As feelings go, it was one of the creepiest – the sense of being watched by someone you couldn’t see. Seth listened to his feelings: they’d got him out of trouble more than once. Looking around, he scanned the wall of rainforest around the high-country dairy farm. The thick bush watched him back.

It was remote up here. From the farm’s southern edge, it was basically jungle for the next fifty or sixty kilometres, the forest riven by the ancient Tully Gorge, hundreds of metres deep, its deep booming chasm a few kilometres from the great brooding mass of Koombooloomba Dam. To the west it was a whole lot more of the same − a few hundred square kilometres of the roughest jungle in Australia; stretching in a rugged wilderness almost to the coast; jagged massifs tumbling a thousand metres or more down to deep hidden creeks and boulder-strewn rivers.

Blokes vanished in there; hard-core bushwalkers from overseas and interstate; local fellas on the run or just off their heads. Totally uninhabited and without roads, the area was mostly unexplored; by white fellas anyway, and the triple-canopy rain forest sheltered a lost world of extraordinary flora and fauna.

With his ex-army mate Les, Seth had hiked into this area, scaling the green giants of Bartle Frere and Bellenden Ker − the highest mountains in the state, and with their eight-metres plus annual rainfall, probably the wettest places on the planet. It was dense cloud-forest nearly all the way up Bartle Frere; the last part near bloody vertical, before a seriously hairy scramble over a slippery boulder-field to the summit.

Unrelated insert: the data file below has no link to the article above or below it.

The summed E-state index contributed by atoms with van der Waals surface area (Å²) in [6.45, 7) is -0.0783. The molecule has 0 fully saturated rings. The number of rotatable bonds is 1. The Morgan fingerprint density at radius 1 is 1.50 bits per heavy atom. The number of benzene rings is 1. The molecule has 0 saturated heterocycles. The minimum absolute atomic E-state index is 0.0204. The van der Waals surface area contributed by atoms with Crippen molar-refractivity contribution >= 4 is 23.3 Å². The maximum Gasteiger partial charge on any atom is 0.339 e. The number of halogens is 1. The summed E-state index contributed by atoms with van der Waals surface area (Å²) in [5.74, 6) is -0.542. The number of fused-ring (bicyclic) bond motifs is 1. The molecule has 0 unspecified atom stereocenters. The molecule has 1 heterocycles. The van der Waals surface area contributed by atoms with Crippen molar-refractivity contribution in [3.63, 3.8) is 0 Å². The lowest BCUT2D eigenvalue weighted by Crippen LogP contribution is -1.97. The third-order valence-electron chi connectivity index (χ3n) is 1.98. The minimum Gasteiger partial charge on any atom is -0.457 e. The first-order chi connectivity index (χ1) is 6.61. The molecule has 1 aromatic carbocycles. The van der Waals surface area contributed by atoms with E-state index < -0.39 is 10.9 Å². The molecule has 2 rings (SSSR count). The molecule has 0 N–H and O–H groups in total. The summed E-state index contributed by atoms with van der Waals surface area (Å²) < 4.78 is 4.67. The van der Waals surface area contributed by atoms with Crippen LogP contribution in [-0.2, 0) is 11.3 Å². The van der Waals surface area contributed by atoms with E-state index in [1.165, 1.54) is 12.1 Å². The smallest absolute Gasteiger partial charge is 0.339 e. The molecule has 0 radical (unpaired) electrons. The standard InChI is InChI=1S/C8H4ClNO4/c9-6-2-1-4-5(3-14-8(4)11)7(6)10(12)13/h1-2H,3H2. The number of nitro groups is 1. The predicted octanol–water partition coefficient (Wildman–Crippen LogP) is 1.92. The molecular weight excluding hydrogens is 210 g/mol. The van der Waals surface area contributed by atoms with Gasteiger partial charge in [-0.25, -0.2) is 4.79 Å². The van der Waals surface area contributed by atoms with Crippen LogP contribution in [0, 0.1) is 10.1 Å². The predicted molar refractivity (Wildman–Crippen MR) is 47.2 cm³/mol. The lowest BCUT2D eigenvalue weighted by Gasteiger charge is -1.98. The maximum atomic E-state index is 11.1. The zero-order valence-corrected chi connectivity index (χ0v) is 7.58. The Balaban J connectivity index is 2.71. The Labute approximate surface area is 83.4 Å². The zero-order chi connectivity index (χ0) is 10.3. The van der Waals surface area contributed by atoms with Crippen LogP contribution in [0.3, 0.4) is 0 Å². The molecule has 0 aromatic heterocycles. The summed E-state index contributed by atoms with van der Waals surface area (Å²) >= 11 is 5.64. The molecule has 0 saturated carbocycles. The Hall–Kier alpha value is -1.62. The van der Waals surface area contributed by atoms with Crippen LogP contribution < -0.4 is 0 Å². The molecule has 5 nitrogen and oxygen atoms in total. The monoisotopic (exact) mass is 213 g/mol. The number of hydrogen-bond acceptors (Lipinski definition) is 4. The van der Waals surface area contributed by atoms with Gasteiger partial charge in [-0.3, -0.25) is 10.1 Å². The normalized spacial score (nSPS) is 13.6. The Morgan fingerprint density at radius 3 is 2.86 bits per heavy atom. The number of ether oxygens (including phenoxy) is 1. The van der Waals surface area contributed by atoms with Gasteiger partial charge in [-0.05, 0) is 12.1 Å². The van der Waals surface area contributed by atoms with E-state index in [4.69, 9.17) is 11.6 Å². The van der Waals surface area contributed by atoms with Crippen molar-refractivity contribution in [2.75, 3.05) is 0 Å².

They’d been lucky − the nearly year-round cloud-cover was absent, and the mile-high views of the shimmering agricultural patchwork of the Tablelands, and the rainforest peaks and sugar cane fields running to the Coral Sea coast had elevated them to a reverent silence.

Seth looked around the dairy farm again: the neglected old homestead, a tractor and nearly done-in ute parked by the rust-pocked farm shed; thirty or so cows gathered listlessly in a holding paddock near an ancient milking shed. It all looked a bit bloody sad.

He’d got the phone call yesterday: a Mr. Reg Kempsey, his impatient, foghorn of a voice demanding investigative help. He’d been reluctant, as clients sometimes were, to get down to brass tacks on the phone, but without a single paying job in the last month, Seth agreed to make the two and a half hour drive up to the Tablelands. Kempsey got stroppy when Seth told him that he couldn’t get up there til late afternoon, as he was helping a mate move for most of the day. It hadn’t been a good start.

Now a distant yell alerted him − a man visible in the furthest paddock. It must be Kempsey. A horse-fly of irritation buzzed Seth’s brain. First the drive and now this. It’s a good job I wore boots and old jeans. He set off, striding through the paddocks, opening and closing dilapidated gates, and dodging cow-shit. As he got closer, he saw the bloke was holding a rifle. What the hell?